What is Bondora’s 3-step Collection & Recovery Process?
While we do everything we can to ensure all borrowers will make their repayments, they may, unfortunately, fall behind with their monthly commitments from time to time. This can be for many reasons, like losing their job or a significant change in their circumstances.
When this happens, we have a precise 3-step collection and recovery process where the bottom line is to secure the maximum amount of cash possible owed to an investor. We aim to reach step 3 as soon as possible because the Bailiff has the right to freeze the debtor’s assets and accounts to cover the payments owed.
Below, we break it down for you step by step:
Please note that all timelines referenced below can vary significantly between different borrowers, country and amount of debt outstanding and should only be used as estimates.
Regular reminders are sent to the borrower, and information is passed to debt registries.
From the 1st day in debt until 120 days overdue, the collection process is handled in-house. Throughout this stage, the borrower receives reminders through email, text, postal letters, and automated calls, asking them to take action immediately. Meanwhile, we pass their information on to debt registries, who also try to contact the borrower.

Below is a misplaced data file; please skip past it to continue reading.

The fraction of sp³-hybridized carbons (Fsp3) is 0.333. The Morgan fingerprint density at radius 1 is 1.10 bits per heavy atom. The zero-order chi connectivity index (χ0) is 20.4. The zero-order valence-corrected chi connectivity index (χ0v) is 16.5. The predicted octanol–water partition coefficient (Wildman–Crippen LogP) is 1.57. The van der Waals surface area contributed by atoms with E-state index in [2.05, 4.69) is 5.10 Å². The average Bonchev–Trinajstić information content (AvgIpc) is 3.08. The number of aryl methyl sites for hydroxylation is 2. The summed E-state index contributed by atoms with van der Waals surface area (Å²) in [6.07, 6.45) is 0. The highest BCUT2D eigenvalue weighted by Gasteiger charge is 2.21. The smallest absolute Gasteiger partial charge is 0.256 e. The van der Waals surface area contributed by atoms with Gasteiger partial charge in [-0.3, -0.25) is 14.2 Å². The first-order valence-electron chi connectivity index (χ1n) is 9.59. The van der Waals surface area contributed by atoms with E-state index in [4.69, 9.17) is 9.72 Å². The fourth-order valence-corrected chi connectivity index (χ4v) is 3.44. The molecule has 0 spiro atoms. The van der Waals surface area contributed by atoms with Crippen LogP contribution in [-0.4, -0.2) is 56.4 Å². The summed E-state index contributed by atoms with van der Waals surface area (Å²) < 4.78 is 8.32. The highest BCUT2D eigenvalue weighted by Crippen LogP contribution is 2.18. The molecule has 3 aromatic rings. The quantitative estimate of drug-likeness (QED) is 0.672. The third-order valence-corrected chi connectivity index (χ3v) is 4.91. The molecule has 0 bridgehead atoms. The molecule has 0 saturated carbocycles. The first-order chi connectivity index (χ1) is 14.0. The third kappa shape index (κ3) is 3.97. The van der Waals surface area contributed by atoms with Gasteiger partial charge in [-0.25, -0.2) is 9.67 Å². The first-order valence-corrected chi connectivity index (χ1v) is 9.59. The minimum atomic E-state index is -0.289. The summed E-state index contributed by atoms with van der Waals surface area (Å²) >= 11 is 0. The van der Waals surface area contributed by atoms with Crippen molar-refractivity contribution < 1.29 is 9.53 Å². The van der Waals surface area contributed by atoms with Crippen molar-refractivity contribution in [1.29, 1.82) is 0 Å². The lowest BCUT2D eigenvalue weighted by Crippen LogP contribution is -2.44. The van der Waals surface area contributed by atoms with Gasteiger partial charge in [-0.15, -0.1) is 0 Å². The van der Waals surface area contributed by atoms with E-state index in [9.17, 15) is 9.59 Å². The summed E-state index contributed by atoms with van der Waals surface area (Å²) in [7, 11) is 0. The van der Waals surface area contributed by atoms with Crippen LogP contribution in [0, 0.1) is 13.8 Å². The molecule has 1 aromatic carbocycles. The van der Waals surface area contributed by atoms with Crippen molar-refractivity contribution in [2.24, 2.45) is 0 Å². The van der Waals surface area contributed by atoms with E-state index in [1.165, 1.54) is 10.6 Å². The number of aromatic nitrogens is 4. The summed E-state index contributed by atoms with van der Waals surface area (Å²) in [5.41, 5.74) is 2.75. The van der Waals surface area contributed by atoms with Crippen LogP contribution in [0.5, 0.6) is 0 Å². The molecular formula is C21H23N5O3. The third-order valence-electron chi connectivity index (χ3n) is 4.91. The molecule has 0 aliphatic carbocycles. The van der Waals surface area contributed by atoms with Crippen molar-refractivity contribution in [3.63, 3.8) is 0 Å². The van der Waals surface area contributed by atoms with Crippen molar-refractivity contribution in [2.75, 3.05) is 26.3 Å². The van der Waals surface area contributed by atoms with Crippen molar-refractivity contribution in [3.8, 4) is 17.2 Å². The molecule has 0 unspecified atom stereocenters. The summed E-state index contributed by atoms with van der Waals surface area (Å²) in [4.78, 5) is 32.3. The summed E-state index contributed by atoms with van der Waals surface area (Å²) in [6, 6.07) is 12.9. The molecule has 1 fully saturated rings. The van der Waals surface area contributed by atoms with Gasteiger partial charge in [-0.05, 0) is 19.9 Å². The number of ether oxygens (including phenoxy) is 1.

Details passed to court, and a claim is automatically filed via the European payment order.
When the amount overdue is larger than 3 monthly payments, the loan is classed as in default*. Most commonly, the claim is filed via a European payment order. In the best-case scenario, the process takes a minimum of 4 months until a verdict is reached.
*Bondora has the right to cancel the loan agreement and demand the borrower to fulfill all his/her liabilities. If the overdue amount is equal to or more than 3 monthly payments, the loan is classed as in default, after which the payment schedule ends.
The Bailiff aims to retrieve payments owed from the borrower’s income and assets.
Once the court makes a favorable decision, the case is handed over to a local bailiff. The duration of the recovery process depends on the income and assets of the borrower.